Tag Archives: vancouver

Organics Dumpster

Organics dumpster

I was just thinking about Vancouver again… check out this stylish dumpster!

Unfortunately every time I saw one of these it was locked shut and I couldn’t pick them open.

I guess if the compliance is good, this thing would either start cooking or get really anaerobic due to lack of air circulation.

Either way, what a unique dumpster!  I hope to see more compost collection systems in place sooner rather than later.

Vancouver Organics Collection


I’ve never seen cans quite like these… pretty funny!

Based on their disposal at the time, they seemed pretty effective.

I love the food scraps can… it made me realize that labeling a compost receptacle in a public place as “food scraps” must be the best way.

When you see the word “Organics” or “Compost”, that means you have to know what that means in order to do as requested.

Isn’t compost poop?  Organic food?  I don’t have time for this; I’m just throwing everything over here.  We all know someone like this.

With “food scraps”, you simply know what that means.  Further, with so many disposable plastic-lined paper products ruining compost everywhere, this might help keep them out of the stream.

The trash can having a lid vs the other two sporting openings seems like a cool way to discourage trash, until someone has actual trash in their hand and they’re too grossed out to touch the lid.

All in all, this setup is awesome and it really nails it in terms of simplicity, color coding, differing cutouts, proper labeling and huge pictures.

What do you think?


Vancouver compost toter- clear as mud or info overload?

vancouver toter 1vancouver toter 2

I was in Vancouver recently and I had a blast… what an awesome place.

So far it’s a tie between them and Cape Town for the best designs and convenience for the disposer.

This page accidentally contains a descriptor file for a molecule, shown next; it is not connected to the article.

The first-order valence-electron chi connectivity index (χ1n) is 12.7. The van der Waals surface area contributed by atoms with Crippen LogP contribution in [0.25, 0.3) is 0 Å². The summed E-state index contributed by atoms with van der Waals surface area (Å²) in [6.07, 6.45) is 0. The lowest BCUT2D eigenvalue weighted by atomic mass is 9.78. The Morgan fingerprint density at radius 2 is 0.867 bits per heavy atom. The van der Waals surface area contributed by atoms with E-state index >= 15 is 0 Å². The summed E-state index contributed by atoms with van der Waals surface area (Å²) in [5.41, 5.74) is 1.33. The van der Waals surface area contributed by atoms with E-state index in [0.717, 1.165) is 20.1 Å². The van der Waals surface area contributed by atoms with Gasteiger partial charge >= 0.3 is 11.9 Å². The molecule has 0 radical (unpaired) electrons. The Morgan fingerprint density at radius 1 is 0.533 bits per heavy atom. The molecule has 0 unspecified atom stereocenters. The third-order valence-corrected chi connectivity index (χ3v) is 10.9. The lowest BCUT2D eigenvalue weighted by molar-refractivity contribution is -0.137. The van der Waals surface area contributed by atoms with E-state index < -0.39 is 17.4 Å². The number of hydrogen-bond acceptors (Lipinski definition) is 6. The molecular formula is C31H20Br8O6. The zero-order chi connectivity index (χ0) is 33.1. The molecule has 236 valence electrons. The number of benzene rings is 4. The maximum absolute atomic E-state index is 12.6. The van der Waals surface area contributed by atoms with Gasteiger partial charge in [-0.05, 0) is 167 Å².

Therefore, I’m going to start with the “ugliest” toter I found, which happens to be info overload.

However- info is good… or is it?

For some this is a huge deterrent and results in “oh screw it, just throw it all in”, while for others it will result in laser-focused compliant disposal.

I’m definitely in the latter group, and this lid label really lays it out for me.

The usual questions come to mind- how old is this label?  Is this the current message from the company?  Plenty of paper products have plastic liners in them, and plenty of tea bags are now plastic too!

Contamination will never be zero unfortunately, but the effort on here is extensive.

One other thing- why no cotton balls?

Composting in a backyard bin at City Farmer

This video really makes me like my trash can composter!

The Earth Machines are cool, but where’s the ventilation on the sides?

I’m tempted to mock the thing by cutting out a door and adding a hinge at the bottom of my trash can, but why bother?

I’m really enjoying doing as little as possible to get the composting right.

Rat traps???

Something’s wrong here.  No need to worry about rats if you’re covering every single food scrap deposit with a fresh layer of brown materials.

Either way, I’m glad Vancouver is composting!

Vancouver organics may hit 50,000 tons a year (article)

originally posted at WRN here: http://www.wasterecyclingnews.com/article/20130415/NEWS02/130419949/vancouver-organics-may-hit-50000-tons-a-year?utm_campaign=daily_newsletter&utm_medium=daily_email&utm_source=daily_20130415&utm_content=article3

Vancouver expects to nearly double its collection of organic waste to nearly 50,000 tons annually, and needs to build a new organics transfer facility to handle the material.

In a “request for expressions of interest,” or RFEOI, to city seeks architectural and engineering services for the design of the new facility.

“As the City of Vancouver moves to expand food scraps collection from its residents this year, the additional material that will be collected is expected to exceed the capacity of the [Vancouver South Transfer Station],” the city said in the RFEOI.

In 2011, the city collected about 26,000 tons of organics from Vancouver homes. That number will rise to almost 50,000 tons, according to the city.

The city hopes to have the project done by next year, a city spokeswoman told Metro Vancouver.